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YouTube, creators, and fan communities have transformed the definition of “premium content.” Brands and agencies can either adjust to this new reality, or they can be left behind, argues Joshua Lowcock of UM Worldwide.

A version of this perspective previously appeared in Campaign.

Last year, we advised our clients (and all of you) to skip Cannes for VidCon. Many brands — the likes of Lego, Sony, and Johnson & Johnson — listened, and instead of mingling with creatives on a French beach, they got to see a new generation of creators interact with their excited communities of fans.

Because of the powerful effect it had on all who took part, we’re coming back to VidCon this year with double the clients.

If there’s one insight I hope they take away, it’s that YouTube, creators, and fan communities have completely changed the definition of “premium content.” And as an industry, we can either adjust our thinking to this new reality, or we can be left behind.

A new understanding of premium content

For decades, premium content meant prime-time television. After all, that’s where the scale was, the huge audience that was experiencing shared cultural moments. No other media opportunities could provide the same reach and relevance. I understand why the industry might be reluctant to move away from that model, because it worked well for a long time.

But here at IPG, our ongoing success lies in our ability to reach audiences in meaningful ways, wherever they are. And increasingly, those audiences are on YouTube, engaging with their favorite creators, even during the coveted prime-time slots.

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This isn’t just my instincts talking. It’s what the data says. On an average day in the U.S., more 18- to 49-year-olds visit YouTube during prime-time hours than any TV network.1

Prime-time stats aside, though, what this shows is that today, “premium” is less about placement and more about passion. And as VidCon makes abundantly clear, it’s YouTube creators who are making the content young people are passionate about. In just the past year, the number of YouTube users who follow creators and engage with their channels every day grew by a massive 70%.2 Even more amazing, 1 in 3 kids in the U.K. say they want to be a “YouTuber” when they grow up. (As do I, if I’m being honest.)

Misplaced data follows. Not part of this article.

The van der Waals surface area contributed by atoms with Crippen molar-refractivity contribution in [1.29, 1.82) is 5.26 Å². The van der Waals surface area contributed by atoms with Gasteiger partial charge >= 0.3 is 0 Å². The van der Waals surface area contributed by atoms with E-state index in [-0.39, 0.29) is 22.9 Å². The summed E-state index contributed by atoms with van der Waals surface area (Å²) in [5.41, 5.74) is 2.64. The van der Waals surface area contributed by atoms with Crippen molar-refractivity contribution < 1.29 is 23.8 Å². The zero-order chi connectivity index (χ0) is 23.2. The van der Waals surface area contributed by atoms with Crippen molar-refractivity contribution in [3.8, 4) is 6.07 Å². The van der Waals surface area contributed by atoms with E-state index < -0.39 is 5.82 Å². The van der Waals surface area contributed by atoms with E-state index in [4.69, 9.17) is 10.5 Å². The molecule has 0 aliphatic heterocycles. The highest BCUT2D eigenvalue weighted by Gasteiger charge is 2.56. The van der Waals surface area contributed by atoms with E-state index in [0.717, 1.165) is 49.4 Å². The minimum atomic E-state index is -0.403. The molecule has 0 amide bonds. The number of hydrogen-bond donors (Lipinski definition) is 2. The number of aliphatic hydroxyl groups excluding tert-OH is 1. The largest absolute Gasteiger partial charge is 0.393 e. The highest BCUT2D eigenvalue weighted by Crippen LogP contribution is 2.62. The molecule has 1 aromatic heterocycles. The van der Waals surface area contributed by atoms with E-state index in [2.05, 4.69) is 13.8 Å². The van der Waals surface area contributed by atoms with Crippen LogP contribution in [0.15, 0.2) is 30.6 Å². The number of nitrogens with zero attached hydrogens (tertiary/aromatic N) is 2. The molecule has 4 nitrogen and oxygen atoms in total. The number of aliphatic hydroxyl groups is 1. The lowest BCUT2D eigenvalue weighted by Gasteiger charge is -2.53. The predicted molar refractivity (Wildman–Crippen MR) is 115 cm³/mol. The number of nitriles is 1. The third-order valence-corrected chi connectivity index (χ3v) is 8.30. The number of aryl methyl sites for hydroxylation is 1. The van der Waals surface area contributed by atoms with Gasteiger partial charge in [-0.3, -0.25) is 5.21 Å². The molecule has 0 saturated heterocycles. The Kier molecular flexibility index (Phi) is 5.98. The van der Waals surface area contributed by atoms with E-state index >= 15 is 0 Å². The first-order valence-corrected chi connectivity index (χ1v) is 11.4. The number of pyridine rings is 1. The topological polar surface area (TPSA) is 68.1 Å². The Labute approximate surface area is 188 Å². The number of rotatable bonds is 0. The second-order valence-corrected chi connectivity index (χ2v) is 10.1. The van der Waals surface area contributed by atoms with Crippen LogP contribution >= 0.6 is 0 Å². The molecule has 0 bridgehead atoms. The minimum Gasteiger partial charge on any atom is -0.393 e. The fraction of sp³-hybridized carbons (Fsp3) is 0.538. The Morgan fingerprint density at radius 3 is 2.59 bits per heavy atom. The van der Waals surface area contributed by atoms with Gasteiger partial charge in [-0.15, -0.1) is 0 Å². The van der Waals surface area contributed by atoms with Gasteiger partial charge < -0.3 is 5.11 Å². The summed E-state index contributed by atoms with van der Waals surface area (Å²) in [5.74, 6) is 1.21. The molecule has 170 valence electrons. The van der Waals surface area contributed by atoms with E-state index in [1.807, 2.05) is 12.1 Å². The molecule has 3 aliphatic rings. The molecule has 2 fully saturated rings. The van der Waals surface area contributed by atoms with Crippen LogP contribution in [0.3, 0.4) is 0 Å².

More than just ‘kids with cameras’

These young fans understand something that too many of us have been slow to pick up on: YouTube creators are not just kids with cameras.

The competition for audience love is intense, and the talent that rises to the top is exceptional.

Of course, not all creators have what it takes to excel in this field. But if you pay attention at VidCon and afterward, you’ll see a cadre of extremely talented, professional, and savvy YouTubers who are innovating in ways that legacy media companies can’t imagine. The competition for audience love is intense, and the talent that rises to the top is exceptional.

Take creators like Dude Perfect, who are innovating with serial content in their new series Overtime. Fans love it — last month’s episode already has over 21 million views — and the format demonstrates a high level of professionalism and production.

Today’s creators are data-driven. They’re as committed to their audience as their audiences are to them. And they’re constantly on the lookout for new content trends and ways to better use their platforms.

That professionalism and innovation extends to their brand partnerships as well. The first conversation with an established YouTube creator can be eye-opening, as you realize they’re as creative and capable as any other media partner producing premium content.

Going big at VidCon and beyond

It’s probably too late for you to get a VidCon ticket, but we’re seeing these trends and perceptions evolve quickly. Since last year’s event, many of our clients have changed their YouTube marketing strategies to include creators. Many more have increased their investment on YouTube. And some are now even going big at VidCon itself.

Johnson & Johnson, for example, is tripling its VidCon attendance this year, with representatives from more brands and more departments. Lego and Sony are sponsoring the YouTube Onstage live show, highlighting some of the platform’s top creators. Sony will also be launching a huge fan activation for its new movie, Hotel Transylvania 3.

But while VidCon only happens once a year, this passion is easy to see every day on YouTube. Dive into it, measure it, and build it into your plans. The content these creators are making is absolutely premium to their audience, and, given the audience’s engagement with it, should be premium to us as well.